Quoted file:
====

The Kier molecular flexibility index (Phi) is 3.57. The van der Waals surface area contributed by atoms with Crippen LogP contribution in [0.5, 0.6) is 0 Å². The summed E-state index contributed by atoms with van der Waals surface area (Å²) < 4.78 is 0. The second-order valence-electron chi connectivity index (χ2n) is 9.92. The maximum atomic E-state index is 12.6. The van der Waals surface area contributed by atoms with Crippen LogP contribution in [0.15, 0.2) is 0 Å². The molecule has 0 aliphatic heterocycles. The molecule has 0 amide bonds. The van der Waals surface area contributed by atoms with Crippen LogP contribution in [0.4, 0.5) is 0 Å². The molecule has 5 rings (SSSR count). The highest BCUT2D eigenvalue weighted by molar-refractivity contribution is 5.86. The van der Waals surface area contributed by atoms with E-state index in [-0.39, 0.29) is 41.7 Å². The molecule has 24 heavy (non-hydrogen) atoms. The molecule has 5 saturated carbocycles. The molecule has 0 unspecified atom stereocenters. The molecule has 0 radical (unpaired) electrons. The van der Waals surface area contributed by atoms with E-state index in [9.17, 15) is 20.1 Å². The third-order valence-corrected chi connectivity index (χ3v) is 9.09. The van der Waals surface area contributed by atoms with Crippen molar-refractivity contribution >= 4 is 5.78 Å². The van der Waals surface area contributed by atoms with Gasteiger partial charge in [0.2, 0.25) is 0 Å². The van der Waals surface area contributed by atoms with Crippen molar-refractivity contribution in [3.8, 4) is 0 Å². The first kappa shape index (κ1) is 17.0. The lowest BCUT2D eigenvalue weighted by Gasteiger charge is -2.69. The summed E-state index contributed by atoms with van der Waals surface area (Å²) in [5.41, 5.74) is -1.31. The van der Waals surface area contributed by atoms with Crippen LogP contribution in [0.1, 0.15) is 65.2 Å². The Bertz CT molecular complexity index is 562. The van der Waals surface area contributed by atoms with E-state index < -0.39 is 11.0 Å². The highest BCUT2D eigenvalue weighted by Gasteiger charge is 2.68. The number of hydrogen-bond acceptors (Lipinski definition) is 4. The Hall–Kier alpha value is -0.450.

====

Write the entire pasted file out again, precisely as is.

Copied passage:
The Kier molecular flexibility index (Phi) is 3.57. The van der Waals surface area contributed by atoms with Crippen LogP contribution in [0.5, 0.6) is 0 Å². The summed E-state index contributed by atoms with van der Waals surface area (Å²) < 4.78 is 0. The second-order valence-electron chi connectivity index (χ2n) is 9.92. The maximum atomic E-state index is 12.6. The van der Waals surface area contributed by atoms with Crippen LogP contribution in [0.15, 0.2) is 0 Å². The molecule has 0 aliphatic heterocycles. The molecule has 0 amide bonds. The van der Waals surface area contributed by atoms with Crippen LogP contribution in [0.4, 0.5) is 0 Å². The molecule has 5 rings (SSSR count). The highest BCUT2D eigenvalue weighted by molar-refractivity contribution is 5.86. The van der Waals surface area contributed by atoms with E-state index in [-0.39, 0.29) is 41.7 Å². The molecule has 24 heavy (non-hydrogen) atoms. The molecule has 5 saturated carbocycles. The molecule has 0 unspecified atom stereocenters. The molecule has 0 radical (unpaired) electrons. The van der Waals surface area contributed by atoms with E-state index in [9.17, 15) is 20.1 Å². The third-order valence-corrected chi connectivity index (χ3v) is 9.09. The van der Waals surface area contributed by atoms with Crippen molar-refractivity contribution >= 4 is 5.78 Å². The van der Waals surface area contributed by atoms with Gasteiger partial charge in [0.2, 0.25) is 0 Å². The van der Waals surface area contributed by atoms with Crippen molar-refractivity contribution in [3.8, 4) is 0 Å². The first kappa shape index (κ1) is 17.0. The lowest BCUT2D eigenvalue weighted by Gasteiger charge is -2.69. The summed E-state index contributed by atoms with van der Waals surface area (Å²) in [5.41, 5.74) is -1.31. The van der Waals surface area contributed by atoms with Crippen LogP contribution in [0.1, 0.15) is 65.2 Å². The Bertz CT molecular complexity index is 562. The van der Waals surface area contributed by atoms with E-state index < -0.39 is 11.0 Å². The highest BCUT2D eigenvalue weighted by Gasteiger charge is 2.68. The number of hydrogen-bond acceptors (Lipinski definition) is 4. The Hall–Kier alpha value is -0.450.